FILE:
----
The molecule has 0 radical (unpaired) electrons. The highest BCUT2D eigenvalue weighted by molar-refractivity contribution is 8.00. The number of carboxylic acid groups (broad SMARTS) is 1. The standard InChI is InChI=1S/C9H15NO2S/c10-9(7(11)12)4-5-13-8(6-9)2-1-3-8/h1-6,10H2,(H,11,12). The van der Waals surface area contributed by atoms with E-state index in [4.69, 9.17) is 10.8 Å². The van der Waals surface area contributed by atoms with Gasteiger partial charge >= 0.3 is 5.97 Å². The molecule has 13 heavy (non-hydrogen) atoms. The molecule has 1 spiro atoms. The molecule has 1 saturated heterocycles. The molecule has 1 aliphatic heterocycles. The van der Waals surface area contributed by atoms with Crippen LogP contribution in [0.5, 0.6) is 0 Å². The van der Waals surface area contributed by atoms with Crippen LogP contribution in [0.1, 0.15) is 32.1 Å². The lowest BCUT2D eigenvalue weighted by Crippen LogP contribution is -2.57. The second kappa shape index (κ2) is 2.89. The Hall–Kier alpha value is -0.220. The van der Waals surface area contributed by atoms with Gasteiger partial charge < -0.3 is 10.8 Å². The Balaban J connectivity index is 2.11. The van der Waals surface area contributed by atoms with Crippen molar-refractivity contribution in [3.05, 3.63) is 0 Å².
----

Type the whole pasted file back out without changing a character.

The molecule has 0 radical (unpaired) electrons. The highest BCUT2D eigenvalue weighted by molar-refractivity contribution is 8.00. The number of carboxylic acid groups (broad SMARTS) is 1. The standard InChI is InChI=1S/C9H15NO2S/c10-9(7(11)12)4-5-13-8(6-9)2-1-3-8/h1-6,10H2,(H,11,12). The van der Waals surface area contributed by atoms with E-state index in [4.69, 9.17) is 10.8 Å². The van der Waals surface area contributed by atoms with Gasteiger partial charge >= 0.3 is 5.97 Å². The molecule has 13 heavy (non-hydrogen) atoms. The molecule has 1 spiro atoms. The molecule has 1 saturated heterocycles. The molecule has 1 aliphatic heterocycles. The van der Waals surface area contributed by atoms with Crippen LogP contribution in [0.5, 0.6) is 0 Å². The van der Waals surface area contributed by atoms with Crippen LogP contribution in [0.1, 0.15) is 32.1 Å². The lowest BCUT2D eigenvalue weighted by Crippen LogP contribution is -2.57. The second kappa shape index (κ2) is 2.89. The Hall–Kier alpha value is -0.220. The van der Waals surface area contributed by atoms with Gasteiger partial charge < -0.3 is 10.8 Å². The Balaban J connectivity index is 2.11. The van der Waals surface area contributed by atoms with Crippen molar-refractivity contribution in [3.05, 3.63) is 0 Å².